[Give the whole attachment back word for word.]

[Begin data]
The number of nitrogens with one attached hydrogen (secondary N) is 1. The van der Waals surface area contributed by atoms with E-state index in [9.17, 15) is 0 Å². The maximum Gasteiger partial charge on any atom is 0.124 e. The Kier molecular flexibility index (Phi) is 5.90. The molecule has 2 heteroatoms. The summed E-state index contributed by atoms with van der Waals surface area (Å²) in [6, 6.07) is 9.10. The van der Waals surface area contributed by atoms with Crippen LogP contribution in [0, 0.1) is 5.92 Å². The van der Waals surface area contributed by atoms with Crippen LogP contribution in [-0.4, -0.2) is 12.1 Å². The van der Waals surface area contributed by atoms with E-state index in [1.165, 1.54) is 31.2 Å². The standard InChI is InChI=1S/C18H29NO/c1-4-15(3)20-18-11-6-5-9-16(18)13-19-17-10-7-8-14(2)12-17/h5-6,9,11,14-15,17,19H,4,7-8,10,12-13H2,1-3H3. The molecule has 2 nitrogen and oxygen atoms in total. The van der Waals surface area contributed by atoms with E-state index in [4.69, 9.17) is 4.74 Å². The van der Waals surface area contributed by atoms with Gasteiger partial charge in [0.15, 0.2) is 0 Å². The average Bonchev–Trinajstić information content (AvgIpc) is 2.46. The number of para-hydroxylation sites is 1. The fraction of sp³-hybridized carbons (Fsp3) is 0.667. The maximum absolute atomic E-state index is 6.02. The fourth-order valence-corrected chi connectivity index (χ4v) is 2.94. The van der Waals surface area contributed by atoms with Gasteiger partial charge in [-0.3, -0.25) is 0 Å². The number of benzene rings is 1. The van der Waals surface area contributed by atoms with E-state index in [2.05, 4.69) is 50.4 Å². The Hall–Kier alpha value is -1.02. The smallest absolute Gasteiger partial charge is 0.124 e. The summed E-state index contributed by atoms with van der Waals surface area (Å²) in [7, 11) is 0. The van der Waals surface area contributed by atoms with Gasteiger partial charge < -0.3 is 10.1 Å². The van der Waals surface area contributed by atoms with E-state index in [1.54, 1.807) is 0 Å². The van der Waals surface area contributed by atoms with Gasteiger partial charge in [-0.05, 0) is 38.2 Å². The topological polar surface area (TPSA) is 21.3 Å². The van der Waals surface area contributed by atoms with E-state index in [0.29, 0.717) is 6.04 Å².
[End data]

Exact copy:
The number of nitrogens with one attached hydrogen (secondary N) is 1. The van der Waals surface area contributed by atoms with E-state index in [9.17, 15) is 0 Å². The maximum Gasteiger partial charge on any atom is 0.124 e. The Kier molecular flexibility index (Phi) is 5.90. The molecule has 2 heteroatoms. The summed E-state index contributed by atoms with van der Waals surface area (Å²) in [6, 6.07) is 9.10. The van der Waals surface area contributed by atoms with Crippen LogP contribution in [0, 0.1) is 5.92 Å². The van der Waals surface area contributed by atoms with Crippen LogP contribution in [-0.4, -0.2) is 12.1 Å². The van der Waals surface area contributed by atoms with E-state index in [1.165, 1.54) is 31.2 Å². The standard InChI is InChI=1S/C18H29NO/c1-4-15(3)20-18-11-6-5-9-16(18)13-19-17-10-7-8-14(2)12-17/h5-6,9,11,14-15,17,19H,4,7-8,10,12-13H2,1-3H3. The molecule has 2 nitrogen and oxygen atoms in total. The van der Waals surface area contributed by atoms with E-state index in [4.69, 9.17) is 4.74 Å². The van der Waals surface area contributed by atoms with Gasteiger partial charge in [0.15, 0.2) is 0 Å². The average Bonchev–Trinajstić information content (AvgIpc) is 2.46. The number of para-hydroxylation sites is 1. The fraction of sp³-hybridized carbons (Fsp3) is 0.667. The maximum absolute atomic E-state index is 6.02. The fourth-order valence-corrected chi connectivity index (χ4v) is 2.94. The van der Waals surface area contributed by atoms with Gasteiger partial charge in [-0.3, -0.25) is 0 Å². The number of benzene rings is 1. The van der Waals surface area contributed by atoms with E-state index in [2.05, 4.69) is 50.4 Å². The Hall–Kier alpha value is -1.02. The smallest absolute Gasteiger partial charge is 0.124 e. The summed E-state index contributed by atoms with van der Waals surface area (Å²) in [7, 11) is 0. The van der Waals surface area contributed by atoms with Gasteiger partial charge < -0.3 is 10.1 Å². The van der Waals surface area contributed by atoms with E-state index in [1.54, 1.807) is 0 Å². The van der Waals surface area contributed by atoms with Gasteiger partial charge in [-0.05, 0) is 38.2 Å². The topological polar surface area (TPSA) is 21.3 Å². The van der Waals surface area contributed by atoms with E-state index in [0.29, 0.717) is 6.04 Å².